Twenty-four 40-day-old weaned pigs were randomly divided into four groups, with six pigs/group. The initial mean body weight of pigs in each group was similar. Each group of pigs was housed in a separate room and orally inoculated with 5 log10 PFU of P3, 6 log10 PFU of P100C4, 6 log10 PFU of P120, or virus-free medium (mock infection), respectively (Table 1). The oral inoculum doses were based on our previous data that 11–12 log10 nucleocapsid (N) gene copies) of viral RNA, corresponds to approximately 5–6 log10 PFU of highly virulent US PEDV PC21A strain was required to infect 32-day-old conventional pigs . After inoculation, piglets were observed twice daily for clinical signs, including vomiting, diarrhea, and anorexia. Rectal swabs were collected daily for the first 7 dpi and for every other day thereafter. Fecal consistency (FC) was scored as follows: 0, solid; 1, pasty; 2, semi-liquid; 3, liquid, respectively. A fecal consistency score of ≥2 was considered as diarrhea. Fecal PEDV RNA shedding was detected by TaqMan real-time reverse transcription-PCR (RT-qPCR) assay . Body weights were measured and blood samples were obtained before inoculation and weekly post-inoculation. At 21–23 dpi, 2 pigs per group were randomly selected and euthanized to examine systemic and intestinal IgA ASCs. At 24 dpi all pigs were orally challenged with a virulent P3 virus. Considering the clinical signs of P3-inoculated pigs and the fact that challenge was done in older pigs at 24 dpi, the dose used for challenge was increased to 5.6 log10 PFU/pig, which was higher than that (5.0 log10 PFU/pig) used for the initial inoculation of pigs in the P3 group. FC score was recorded until 3 days after no pig had diarrhea. The study was terminated at 35–37 dpi/11–13 days post-challenge (dpc) when all pigs were euthanized for blood and tissue collection. The pigs were euthanized with TKX combo [2.5 mL xylazine (100 mg/mL) and 2.5 mL Ketamine (100 mg/mL) in Telazol (tiletamine 10 mg/mL and zolazemine 10 mg/mL)] at a dose of 0.05 mL/kg weight (intramuscular injection) followed by electrocution and exsanguination.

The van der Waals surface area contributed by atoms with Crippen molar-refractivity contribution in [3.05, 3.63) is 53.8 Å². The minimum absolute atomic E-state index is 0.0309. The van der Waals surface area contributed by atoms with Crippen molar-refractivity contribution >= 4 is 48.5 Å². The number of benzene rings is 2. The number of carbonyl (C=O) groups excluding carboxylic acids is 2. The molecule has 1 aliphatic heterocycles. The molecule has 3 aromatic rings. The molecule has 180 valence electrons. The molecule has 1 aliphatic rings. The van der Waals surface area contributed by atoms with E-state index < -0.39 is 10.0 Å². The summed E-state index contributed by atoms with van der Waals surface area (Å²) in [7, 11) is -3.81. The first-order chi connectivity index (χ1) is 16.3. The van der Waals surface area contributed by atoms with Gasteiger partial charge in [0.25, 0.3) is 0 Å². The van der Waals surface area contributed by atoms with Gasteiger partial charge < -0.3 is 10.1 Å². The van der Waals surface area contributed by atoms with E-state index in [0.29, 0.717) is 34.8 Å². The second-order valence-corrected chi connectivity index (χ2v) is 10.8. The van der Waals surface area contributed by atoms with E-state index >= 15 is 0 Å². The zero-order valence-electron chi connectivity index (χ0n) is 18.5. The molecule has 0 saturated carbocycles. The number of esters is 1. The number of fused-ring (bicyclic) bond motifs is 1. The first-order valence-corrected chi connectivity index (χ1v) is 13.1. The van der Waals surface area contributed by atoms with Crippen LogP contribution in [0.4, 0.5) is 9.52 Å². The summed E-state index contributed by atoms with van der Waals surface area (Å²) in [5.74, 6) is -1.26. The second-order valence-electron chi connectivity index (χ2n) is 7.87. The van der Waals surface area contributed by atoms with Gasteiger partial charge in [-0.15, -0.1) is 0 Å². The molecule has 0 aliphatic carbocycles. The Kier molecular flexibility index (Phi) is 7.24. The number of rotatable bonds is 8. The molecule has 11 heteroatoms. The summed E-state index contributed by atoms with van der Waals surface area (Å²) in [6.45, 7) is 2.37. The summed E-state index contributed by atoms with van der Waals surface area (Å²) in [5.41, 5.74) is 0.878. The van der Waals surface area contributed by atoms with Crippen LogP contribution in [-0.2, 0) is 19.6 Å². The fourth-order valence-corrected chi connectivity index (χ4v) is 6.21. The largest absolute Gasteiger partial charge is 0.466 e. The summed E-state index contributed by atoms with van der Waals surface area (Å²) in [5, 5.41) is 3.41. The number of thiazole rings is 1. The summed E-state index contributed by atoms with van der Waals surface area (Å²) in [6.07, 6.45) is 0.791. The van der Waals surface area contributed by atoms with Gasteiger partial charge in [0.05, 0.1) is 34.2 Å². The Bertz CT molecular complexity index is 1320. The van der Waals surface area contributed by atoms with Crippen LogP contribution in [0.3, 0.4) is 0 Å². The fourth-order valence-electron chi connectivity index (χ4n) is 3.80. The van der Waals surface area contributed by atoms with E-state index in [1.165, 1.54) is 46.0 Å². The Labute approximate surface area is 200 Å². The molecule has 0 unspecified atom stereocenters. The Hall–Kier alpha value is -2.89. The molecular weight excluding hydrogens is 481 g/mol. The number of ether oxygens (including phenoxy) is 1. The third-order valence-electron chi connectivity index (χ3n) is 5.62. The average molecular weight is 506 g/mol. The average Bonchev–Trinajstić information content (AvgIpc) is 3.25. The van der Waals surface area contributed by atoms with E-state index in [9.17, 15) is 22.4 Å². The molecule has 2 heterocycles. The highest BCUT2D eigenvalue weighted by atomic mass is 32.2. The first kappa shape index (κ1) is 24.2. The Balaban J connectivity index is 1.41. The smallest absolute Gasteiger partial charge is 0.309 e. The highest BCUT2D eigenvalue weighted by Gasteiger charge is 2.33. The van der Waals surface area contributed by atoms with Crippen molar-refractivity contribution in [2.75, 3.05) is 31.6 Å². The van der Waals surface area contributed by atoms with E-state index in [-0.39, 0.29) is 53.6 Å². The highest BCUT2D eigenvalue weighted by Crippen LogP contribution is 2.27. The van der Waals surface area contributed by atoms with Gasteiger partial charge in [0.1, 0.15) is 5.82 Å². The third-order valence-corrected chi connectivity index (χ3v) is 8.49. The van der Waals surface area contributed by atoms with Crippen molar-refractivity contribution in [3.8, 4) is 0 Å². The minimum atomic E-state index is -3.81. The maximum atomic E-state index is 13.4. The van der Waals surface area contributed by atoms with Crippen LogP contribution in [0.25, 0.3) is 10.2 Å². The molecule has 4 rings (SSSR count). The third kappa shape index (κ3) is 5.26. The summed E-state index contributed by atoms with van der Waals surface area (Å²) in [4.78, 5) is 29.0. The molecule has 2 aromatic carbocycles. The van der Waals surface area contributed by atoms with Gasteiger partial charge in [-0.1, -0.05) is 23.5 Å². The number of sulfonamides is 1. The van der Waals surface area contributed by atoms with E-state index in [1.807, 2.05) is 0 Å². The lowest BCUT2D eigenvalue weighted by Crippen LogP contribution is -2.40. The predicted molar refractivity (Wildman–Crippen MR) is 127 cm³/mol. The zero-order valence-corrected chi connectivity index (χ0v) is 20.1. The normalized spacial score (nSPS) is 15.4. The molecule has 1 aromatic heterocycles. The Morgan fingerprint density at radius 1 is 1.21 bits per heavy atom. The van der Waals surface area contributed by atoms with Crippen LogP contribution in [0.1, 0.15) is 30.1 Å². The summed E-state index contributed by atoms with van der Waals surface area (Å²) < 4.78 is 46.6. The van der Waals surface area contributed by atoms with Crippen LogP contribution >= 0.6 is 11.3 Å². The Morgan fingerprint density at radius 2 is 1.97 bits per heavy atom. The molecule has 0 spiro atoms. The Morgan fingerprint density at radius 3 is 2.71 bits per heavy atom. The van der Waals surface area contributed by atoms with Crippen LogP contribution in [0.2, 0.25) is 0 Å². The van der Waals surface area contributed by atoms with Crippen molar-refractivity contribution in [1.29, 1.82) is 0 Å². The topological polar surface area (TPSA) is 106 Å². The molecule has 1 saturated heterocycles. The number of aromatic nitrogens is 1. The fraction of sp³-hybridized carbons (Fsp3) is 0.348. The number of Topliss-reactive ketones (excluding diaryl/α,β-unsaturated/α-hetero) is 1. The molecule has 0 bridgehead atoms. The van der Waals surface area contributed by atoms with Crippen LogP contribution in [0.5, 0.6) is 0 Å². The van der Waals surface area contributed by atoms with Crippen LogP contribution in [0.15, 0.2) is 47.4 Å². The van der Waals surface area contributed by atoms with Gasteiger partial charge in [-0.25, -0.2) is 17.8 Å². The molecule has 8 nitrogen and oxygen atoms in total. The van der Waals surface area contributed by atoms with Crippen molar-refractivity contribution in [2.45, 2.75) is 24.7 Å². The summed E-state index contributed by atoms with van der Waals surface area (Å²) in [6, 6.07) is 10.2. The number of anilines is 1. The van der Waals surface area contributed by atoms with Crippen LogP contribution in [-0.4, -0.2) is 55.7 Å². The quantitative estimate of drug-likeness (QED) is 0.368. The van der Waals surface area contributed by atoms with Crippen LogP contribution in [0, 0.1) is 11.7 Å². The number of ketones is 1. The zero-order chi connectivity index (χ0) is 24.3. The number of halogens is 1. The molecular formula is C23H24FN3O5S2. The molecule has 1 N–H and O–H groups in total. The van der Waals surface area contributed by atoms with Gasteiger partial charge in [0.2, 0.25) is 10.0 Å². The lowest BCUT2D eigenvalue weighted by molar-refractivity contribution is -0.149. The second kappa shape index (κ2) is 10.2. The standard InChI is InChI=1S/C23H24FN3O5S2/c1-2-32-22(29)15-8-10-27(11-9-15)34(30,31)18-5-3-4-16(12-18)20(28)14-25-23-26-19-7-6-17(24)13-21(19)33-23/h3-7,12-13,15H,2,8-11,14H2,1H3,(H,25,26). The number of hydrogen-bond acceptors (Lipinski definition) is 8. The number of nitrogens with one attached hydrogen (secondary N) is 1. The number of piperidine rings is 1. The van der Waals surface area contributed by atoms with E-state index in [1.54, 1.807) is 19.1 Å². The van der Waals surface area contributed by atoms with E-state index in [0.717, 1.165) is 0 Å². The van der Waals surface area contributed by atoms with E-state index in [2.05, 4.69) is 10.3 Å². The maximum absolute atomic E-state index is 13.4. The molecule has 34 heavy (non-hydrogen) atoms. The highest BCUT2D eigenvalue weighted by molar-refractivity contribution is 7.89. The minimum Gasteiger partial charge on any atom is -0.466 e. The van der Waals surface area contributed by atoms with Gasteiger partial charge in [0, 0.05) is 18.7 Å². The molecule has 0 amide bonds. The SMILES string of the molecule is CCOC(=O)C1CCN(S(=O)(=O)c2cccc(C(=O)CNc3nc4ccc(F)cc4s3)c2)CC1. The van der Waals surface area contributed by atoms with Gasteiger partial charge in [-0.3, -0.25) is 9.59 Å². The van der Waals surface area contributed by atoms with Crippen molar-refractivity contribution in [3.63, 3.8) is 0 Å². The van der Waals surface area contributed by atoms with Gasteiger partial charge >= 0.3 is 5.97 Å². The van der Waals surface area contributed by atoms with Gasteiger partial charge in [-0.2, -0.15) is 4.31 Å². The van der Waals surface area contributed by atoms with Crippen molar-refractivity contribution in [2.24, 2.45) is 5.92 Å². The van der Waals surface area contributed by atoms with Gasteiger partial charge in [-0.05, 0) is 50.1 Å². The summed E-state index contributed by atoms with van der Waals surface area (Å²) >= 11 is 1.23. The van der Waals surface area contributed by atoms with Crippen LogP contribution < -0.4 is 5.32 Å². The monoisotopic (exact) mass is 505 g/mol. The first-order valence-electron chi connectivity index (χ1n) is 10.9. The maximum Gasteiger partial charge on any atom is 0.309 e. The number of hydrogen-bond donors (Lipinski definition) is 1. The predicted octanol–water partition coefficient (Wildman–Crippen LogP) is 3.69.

PEDV RT-qPCR for the detection of viral RNA in feces